Many states require that a child must be born alive for its death to constitute the first element of a wrongful death action, so the death of a fetus might not be actionable. An attorney can tell you what the precise law is in your state.
If your accident might have been even partially caused by a government entity or employee — the city, county, state, or federal government, or any public agency or division (a city bus or a school district, for example) — you must file a formal claim within a short time after your accident. This period of time usually ranges between 30 days and one year, depending on your state. If you fail to file a claim within the time limit, or fail to include required information in your claim, you may forever lose your right to collect compensation. To find the time limit for your state, call your city or county attorney’s office and ask. Although they may be the ones defending against your claim if you file it, they are under a legal obligation to give you correct filing information. You can also find a complete list of time limits, plus instructions on how to file a government claim, in ‘How to Win Your Personal Injury Claim‘ by Joseph Matthews (Nolo).
Unless you’re filing a claim against a government agency or employee, you need not notify the people you think are responsible for your injuries within a set number of days after an accident. But that doesn’t mean you should drag your feet. On the contrary, acting right away — within a few days, if possible — will increase your chances of receiving a quick and fair resolution to your claim. Giving notice doesn’t obligate you to file a claim; it simply preserves your rights and prevents others from later saying that your claim is unfair because you waited too long to tell them about your injuries. If you promptly notify others that you intend to file a claim for your injuries, you can then move at your own pace in processing and negotiating the claim with the insurance company or government agency that winds up taking responsibility.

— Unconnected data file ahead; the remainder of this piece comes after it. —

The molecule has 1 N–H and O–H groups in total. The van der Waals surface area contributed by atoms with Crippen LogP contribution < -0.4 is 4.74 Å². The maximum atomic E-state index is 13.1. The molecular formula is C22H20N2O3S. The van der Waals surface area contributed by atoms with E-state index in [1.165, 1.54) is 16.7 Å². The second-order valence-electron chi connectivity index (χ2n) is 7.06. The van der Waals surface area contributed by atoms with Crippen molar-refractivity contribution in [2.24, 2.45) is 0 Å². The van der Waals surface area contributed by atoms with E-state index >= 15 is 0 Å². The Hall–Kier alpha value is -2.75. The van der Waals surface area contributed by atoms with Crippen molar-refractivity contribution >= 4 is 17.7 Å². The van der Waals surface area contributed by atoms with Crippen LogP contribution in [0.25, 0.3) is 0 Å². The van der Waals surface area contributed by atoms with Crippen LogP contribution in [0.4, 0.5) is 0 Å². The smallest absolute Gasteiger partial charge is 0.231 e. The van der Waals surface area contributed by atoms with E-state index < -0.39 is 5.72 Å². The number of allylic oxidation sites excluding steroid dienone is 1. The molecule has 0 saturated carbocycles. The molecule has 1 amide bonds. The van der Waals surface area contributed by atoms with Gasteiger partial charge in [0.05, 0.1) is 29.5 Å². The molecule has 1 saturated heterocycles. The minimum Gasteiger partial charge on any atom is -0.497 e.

It depends who on is responsible for maintaining the premises. If the owner of the property is responsible for maintaining the premises, then chances are they have the insurance associated with someone becoming injured on their property. Potentially both the renter and the landlord could be responsible.
There are a number of factors which dictate whether a homeowner was negligent or not. Here is the basic explanation of who is negligent or not: a property owner has a duty to maintain his/her property in a reasonably safe condition to ensure others are protected from dangers or defects that could cause injury. If a homeowner fails to do something, like repair a broken step in a staircase and someone falls through the step, they may be liable for that person’s injury. Another good indicator that the owner was negligent would be a code violation on the premise, which could be as simple as a missing staircase banister or unlit entry way.
The recover depends upon who is negligent for the cause injury. What caused your fall? Was it the result of the homeowner’s negligence ( a wet floor, broken steps, no banister on the stairs, unlit stairway, ice on the porch or walk way) or were you doing something inappropriate and potentially harmful to yourself?